I'd love to be able to see how you achieved those erosion effects. The discussion went over my head.

  • Sure, no problem. Once my work day is done in a few hours, I will do some screen captures and exports to walk through it.

  • Okay, I made some screen captures and JPG saves to illustrate the process.

    The first thing to know is that there are 18 levels to the temple, with a wider landing (15 feet instead of 5) on the 6th and 12th levels. And the second thing to know is that every level actually has three sheets:

    (1) the main sheet for the level, with the stone fill;

    (2) a sheet below it of a different color, because the beveling effect on the main sheet can cause weird pockmarks if it gets confused with the colors below the sheet with the beveling effect; and

    (3) a sheet above the main one for the level for the sandy debris.

    I called the sheet below the main one for each level of the temple "Inlay," because at one point I thought I might have brass or gold inlays on each level, but I ended up only doing that at the top.

    Here's what Level 6 looks like with all three of its sheets on but all of the other sheets hidden (except for the 5th level as well as the stairs, just to provide perspective):

    You can see erosion around the sides as well as some cracks (like from the stairs on the south side, as well as a little above the western stairs).

    On the "inlay" level below, I put a polygon of solid color. I made it brown, because if it was the same gray as the stonework above, the beveling on the sheet above it would get confused and create weird pockmarks. But I also added a gray inside GLOW effect so that it look gray when it showed through the erosion:

    Okay, here's how I did the erosion. First, I added the COLOR KEY sheet effect to that sheet, using the default magenta #6. (Also, it's important to put that sheet effect first on the list, before the Glows and Bevel and Wall Shadow).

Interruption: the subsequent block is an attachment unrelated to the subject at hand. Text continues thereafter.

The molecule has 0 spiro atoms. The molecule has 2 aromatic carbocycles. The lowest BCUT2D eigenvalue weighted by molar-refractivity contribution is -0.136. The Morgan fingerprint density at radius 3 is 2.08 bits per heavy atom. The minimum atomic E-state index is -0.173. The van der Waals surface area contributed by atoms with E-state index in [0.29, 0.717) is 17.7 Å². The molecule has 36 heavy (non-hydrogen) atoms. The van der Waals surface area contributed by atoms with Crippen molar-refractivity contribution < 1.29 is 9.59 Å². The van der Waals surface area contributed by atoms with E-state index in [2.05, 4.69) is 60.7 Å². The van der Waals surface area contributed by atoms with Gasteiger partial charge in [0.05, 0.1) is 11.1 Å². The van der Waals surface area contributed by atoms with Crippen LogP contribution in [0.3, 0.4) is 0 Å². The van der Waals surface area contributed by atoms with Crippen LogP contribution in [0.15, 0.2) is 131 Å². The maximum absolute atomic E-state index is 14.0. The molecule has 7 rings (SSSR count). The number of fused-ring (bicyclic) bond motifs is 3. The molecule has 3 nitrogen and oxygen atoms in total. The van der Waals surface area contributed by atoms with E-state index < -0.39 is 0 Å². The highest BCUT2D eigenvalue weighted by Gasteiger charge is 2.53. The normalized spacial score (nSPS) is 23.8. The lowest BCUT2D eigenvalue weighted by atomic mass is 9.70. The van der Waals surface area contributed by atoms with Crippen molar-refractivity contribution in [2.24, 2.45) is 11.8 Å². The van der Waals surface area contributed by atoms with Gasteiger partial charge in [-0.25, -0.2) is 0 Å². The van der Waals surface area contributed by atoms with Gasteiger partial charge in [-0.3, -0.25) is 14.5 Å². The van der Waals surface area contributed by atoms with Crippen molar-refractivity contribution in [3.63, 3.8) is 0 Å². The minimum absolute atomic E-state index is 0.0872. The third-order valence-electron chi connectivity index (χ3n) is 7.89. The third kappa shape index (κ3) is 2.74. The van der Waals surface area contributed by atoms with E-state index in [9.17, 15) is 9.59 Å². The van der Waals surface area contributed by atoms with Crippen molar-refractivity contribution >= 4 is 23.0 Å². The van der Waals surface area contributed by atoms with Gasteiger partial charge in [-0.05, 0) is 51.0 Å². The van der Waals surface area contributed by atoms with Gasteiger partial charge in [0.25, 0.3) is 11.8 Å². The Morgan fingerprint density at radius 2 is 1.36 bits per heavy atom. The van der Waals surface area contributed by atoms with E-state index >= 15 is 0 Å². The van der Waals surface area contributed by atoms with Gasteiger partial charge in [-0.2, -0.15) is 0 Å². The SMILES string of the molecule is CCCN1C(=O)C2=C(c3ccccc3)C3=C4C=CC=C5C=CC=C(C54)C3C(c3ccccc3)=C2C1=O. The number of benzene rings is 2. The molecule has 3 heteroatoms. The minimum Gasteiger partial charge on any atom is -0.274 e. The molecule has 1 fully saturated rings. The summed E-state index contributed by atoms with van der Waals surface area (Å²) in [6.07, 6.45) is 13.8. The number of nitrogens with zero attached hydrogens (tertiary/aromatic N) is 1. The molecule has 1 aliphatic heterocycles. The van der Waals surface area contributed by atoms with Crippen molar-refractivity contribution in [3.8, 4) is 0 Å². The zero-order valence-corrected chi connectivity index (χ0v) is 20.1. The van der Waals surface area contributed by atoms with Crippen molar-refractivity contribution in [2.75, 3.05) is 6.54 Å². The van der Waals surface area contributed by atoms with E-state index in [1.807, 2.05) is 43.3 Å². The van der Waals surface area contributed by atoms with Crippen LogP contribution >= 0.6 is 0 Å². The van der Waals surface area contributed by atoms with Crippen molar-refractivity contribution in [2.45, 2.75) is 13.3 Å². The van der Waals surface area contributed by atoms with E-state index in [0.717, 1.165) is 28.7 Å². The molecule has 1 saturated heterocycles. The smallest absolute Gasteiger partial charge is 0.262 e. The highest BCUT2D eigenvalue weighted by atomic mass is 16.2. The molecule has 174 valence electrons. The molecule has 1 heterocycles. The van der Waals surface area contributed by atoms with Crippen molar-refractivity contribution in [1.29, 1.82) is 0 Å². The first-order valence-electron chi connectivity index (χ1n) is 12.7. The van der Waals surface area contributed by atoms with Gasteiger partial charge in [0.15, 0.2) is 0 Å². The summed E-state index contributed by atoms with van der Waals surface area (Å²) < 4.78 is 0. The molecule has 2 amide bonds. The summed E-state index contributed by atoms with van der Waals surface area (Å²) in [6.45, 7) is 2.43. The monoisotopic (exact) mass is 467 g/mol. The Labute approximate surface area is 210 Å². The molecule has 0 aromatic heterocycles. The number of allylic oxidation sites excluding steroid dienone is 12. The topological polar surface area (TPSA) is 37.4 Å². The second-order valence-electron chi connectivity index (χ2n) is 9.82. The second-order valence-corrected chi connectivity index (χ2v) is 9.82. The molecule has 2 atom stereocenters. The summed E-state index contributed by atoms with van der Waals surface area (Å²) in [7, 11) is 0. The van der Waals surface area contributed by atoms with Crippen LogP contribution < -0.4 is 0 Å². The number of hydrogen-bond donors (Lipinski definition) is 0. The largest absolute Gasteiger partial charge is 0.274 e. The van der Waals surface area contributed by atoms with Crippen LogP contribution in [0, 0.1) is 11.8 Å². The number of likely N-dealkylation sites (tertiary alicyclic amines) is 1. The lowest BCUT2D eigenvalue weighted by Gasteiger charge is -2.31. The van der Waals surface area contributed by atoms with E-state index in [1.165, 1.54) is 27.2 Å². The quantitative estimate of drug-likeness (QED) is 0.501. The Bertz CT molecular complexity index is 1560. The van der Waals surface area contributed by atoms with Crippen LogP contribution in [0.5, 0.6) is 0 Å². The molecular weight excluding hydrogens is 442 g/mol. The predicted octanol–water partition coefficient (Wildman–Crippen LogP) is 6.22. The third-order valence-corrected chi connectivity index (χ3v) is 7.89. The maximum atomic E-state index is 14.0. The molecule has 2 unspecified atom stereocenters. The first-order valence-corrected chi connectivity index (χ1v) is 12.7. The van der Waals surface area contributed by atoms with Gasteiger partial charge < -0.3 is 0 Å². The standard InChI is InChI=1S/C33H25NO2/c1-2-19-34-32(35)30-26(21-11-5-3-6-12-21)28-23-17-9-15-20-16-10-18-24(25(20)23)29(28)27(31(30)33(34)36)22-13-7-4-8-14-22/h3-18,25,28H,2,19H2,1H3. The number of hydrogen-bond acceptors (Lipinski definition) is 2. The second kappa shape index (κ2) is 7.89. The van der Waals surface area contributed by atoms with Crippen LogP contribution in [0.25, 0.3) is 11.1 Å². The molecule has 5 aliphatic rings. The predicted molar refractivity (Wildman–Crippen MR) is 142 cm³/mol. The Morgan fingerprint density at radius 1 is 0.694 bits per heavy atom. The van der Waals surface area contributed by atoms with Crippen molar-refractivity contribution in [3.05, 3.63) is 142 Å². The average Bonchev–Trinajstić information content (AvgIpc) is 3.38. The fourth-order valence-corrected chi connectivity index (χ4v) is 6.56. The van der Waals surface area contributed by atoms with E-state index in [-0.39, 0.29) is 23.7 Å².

This effect tells CC3+ that when it sees anything of that magenta color on that sheet, cut through whatever's on that sheet and instead show the sheet below it (in this case, the brown-with-gray-glow on the Temple Level 6 Inlay sheet).

    I then used the fractal polygon tool to create small bits with that same magenta color, as well as the fractal line drawing tool to create the cracks. Here it is with the sheet effects turned off so you can see the magenta color, along with a zoomed-in version to see it a little better:

    (There's a fractal crack in the stone above the fractal blobs. You can barely see it but it works when the sheet effects are turned on.)

    When the sheet effects are turned on, anything on that sheet that's covered by by the magenta polygon will be cut away, showing instead whatever is on the sheet behind the stone. It doesn't matter if the color key cutout extends onto the white part, because there's nothing to cut away there and the sheet below would have been shown anyway.

    Here's what the whole thing looks like with sheet effects turned off.

    Crazy how powerful CC3+ is to be able render all of those effects to turn this mess into an identifiable ziggurat.

    If anyone is interested, here is the FCW file. (It's slow loading when the sheet effects are turned on because of all of the nodes added by the fractal bits.)